It may be best to understand this as "modernization" and "post-modernization," instead of "Westernization." Yes, certain processes of modernization were formed in China as a result of imperialism. That is the case in many parts of the world - some of which are in the "West" (that's my Irish nationalism coming through...). But, the "West" is a hopelessly vague concept, as Lewis and Wigan make clear in their marvelous book, The Myth of Continents. It is a political concept, and its meaning changes with shifting political struggles (in WWI the Germans were "Eastern").
I think we can say, however, that the "West" was not the "West" until modernization took hold. Indeed, the "West" was not the "West," in the manner that it is often construed by critics, until the mid-20th century, when civil and human rights became more prominent.
Moreover, Imperialism and colonization, however horrible their depredations, are essentially past (I'm open to certain understandings of "neo-imperialism" but this is not 1895...) They brought in their wake modernization. But notice that the US was being torn up by the furies of modernization (the US Civll War) at the same time imperialism was wreaking modernizing havoc on China. Similarly, Germany coalesced into a modern state (1870) as China was attempting "self-strengthening" and Japan was rushing forward with the Meiji Resotration. So, yes, modernization via imperialism forced China and Japan to change; but modernization via domestic upheaval caused the "West" to change as well.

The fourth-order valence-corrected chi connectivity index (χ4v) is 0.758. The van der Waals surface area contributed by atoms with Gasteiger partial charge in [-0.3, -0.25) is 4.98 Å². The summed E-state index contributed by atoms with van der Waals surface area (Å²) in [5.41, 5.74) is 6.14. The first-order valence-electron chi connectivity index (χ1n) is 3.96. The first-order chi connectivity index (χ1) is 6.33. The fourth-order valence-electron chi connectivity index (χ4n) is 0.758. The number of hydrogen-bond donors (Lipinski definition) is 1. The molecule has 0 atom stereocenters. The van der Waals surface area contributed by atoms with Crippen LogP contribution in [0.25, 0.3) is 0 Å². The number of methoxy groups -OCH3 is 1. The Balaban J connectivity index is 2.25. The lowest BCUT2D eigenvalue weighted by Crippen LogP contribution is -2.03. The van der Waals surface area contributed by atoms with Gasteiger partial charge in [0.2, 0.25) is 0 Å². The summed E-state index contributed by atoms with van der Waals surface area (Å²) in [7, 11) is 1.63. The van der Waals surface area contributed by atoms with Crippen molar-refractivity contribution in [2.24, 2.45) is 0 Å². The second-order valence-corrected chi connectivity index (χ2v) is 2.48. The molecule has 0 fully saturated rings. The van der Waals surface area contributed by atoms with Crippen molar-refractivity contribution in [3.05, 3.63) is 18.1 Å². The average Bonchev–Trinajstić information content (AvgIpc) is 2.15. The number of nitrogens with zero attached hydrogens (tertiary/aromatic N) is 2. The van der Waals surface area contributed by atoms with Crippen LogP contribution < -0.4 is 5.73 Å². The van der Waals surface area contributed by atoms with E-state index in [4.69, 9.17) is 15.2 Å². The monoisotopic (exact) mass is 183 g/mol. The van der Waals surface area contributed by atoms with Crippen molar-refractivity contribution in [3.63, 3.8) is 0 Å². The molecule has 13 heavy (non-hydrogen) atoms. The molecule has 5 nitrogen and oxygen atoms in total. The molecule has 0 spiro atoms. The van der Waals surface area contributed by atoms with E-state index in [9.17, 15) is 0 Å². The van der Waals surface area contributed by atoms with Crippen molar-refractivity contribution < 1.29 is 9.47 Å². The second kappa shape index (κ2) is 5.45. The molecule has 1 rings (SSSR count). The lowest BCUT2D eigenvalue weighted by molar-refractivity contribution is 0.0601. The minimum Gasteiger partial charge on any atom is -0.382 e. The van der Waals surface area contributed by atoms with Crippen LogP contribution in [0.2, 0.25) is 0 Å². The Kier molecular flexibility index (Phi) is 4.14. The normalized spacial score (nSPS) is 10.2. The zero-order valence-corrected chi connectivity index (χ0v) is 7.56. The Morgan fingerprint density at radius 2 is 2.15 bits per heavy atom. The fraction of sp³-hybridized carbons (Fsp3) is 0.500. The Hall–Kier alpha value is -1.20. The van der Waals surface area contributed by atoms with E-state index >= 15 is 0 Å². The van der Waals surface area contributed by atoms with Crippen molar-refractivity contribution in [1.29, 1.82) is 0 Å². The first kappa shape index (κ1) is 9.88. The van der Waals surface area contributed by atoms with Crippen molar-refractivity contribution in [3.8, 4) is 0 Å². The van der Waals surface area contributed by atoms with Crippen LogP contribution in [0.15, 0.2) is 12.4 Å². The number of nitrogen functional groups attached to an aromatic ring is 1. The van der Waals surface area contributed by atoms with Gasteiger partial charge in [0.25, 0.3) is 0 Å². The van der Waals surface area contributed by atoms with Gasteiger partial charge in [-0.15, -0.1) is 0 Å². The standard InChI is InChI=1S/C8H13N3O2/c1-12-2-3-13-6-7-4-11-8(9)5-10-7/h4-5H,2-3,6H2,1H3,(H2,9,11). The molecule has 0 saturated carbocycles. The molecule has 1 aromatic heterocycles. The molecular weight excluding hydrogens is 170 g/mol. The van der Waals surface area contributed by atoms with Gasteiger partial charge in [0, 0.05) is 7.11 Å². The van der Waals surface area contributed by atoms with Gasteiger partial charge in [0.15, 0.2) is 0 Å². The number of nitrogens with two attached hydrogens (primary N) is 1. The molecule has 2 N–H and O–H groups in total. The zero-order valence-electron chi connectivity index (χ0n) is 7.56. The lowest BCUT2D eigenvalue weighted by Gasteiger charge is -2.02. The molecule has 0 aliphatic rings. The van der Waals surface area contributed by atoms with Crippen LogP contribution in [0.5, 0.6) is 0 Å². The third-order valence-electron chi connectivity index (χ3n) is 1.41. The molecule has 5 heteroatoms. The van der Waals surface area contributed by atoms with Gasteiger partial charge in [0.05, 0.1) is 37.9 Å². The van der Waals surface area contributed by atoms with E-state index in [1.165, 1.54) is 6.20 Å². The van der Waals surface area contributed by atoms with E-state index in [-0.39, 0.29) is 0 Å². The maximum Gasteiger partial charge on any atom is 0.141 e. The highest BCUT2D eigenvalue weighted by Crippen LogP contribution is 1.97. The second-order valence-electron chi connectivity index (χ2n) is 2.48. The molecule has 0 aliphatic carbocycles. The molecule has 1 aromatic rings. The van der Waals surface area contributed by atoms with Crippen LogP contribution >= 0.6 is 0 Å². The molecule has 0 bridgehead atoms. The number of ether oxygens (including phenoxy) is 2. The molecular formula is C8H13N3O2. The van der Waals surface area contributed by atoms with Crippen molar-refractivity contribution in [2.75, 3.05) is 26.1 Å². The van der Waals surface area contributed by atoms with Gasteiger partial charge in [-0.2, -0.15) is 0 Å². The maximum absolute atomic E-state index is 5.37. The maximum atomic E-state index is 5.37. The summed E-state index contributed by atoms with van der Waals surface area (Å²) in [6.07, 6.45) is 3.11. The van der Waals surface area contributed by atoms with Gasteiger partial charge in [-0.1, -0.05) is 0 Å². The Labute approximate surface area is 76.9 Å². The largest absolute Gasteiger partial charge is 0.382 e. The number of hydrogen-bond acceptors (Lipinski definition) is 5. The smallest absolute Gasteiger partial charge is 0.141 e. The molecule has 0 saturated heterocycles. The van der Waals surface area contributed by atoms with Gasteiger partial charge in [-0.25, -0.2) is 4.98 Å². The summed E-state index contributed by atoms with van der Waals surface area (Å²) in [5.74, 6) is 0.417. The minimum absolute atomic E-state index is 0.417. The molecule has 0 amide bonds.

What matters is modernization, and its evolution into post-modernization. The modernizing processes of centralized/rationalized political power and large-scale industrialization and social mobilization and cultural secularization are powerful and pervasive and (to use one of Marx's favorite terms) ineluctable.
If China is to exercise greater global cultural influence, therefore, it must do so within the parameters of modernity/post-modernity, even if those are perceived by Chinese intellectuals as being created and reproduced by the "West." It is very hard to conceive of a China-defined global transformation on the scale of the modernizing/post-modernizing effects of the past two hundred years.
Thus we should not expect a singular and unitary "Chinese" effect on global culture. Rather, bits and pieces of Chinese behavior and understandings will drift out and through global cultural flows. Some of this has already happened. Daoism circulates, in a wide variety of ways, through global channels, as does Buddhism (can we call this "Chinese"?). There are all sorts of Chinese products and practices that move globally: tai qi; Sunzi; chunjie; etc.
But "China" will not be the definer of global culture. All cultural products, wherever they are from, must fit into, or run parallel to, the dominant process of modernity/post-modernity. And the latter, post-modernity, makes it especially difficult to construct conherent and stable definitions of "China." How can "China" dominate global cultural flows, when global cultural flows are constantly redefining "China"?